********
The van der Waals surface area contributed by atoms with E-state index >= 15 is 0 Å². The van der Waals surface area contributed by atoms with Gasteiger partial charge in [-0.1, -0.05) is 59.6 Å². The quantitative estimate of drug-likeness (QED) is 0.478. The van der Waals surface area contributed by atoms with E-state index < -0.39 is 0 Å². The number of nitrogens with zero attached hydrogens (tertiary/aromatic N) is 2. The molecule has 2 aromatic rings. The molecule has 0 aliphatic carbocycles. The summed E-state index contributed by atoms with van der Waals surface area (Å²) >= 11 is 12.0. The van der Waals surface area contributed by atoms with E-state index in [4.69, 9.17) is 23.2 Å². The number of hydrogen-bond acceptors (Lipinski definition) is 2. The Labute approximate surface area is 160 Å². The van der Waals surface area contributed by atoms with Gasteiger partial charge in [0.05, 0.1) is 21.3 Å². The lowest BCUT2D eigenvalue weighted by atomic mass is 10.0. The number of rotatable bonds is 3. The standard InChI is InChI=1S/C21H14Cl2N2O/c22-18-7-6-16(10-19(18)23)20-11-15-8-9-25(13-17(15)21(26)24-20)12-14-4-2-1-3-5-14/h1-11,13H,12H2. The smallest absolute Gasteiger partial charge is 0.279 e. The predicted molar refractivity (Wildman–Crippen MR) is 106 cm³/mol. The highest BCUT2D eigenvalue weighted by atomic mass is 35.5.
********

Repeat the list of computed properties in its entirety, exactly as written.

The van der Waals surface area contributed by atoms with E-state index >= 15 is 0 Å². The van der Waals surface area contributed by atoms with Gasteiger partial charge in [-0.1, -0.05) is 59.6 Å². The quantitative estimate of drug-likeness (QED) is 0.478. The van der Waals surface area contributed by atoms with E-state index < -0.39 is 0 Å². The number of nitrogens with zero attached hydrogens (tertiary/aromatic N) is 2. The molecule has 2 aromatic rings. The molecule has 0 aliphatic carbocycles. The summed E-state index contributed by atoms with van der Waals surface area (Å²) >= 11 is 12.0. The van der Waals surface area contributed by atoms with E-state index in [4.69, 9.17) is 23.2 Å². The number of hydrogen-bond acceptors (Lipinski definition) is 2. The Labute approximate surface area is 160 Å². The van der Waals surface area contributed by atoms with Gasteiger partial charge in [0.05, 0.1) is 21.3 Å². The lowest BCUT2D eigenvalue weighted by atomic mass is 10.0. The number of rotatable bonds is 3. The standard InChI is InChI=1S/C21H14Cl2N2O/c22-18-7-6-16(10-19(18)23)20-11-15-8-9-25(13-17(15)21(26)24-20)12-14-4-2-1-3-5-14/h1-11,13H,12H2. The smallest absolute Gasteiger partial charge is 0.279 e. The predicted molar refractivity (Wildman–Crippen MR) is 106 cm³/mol. The highest BCUT2D eigenvalue weighted by atomic mass is 35.5.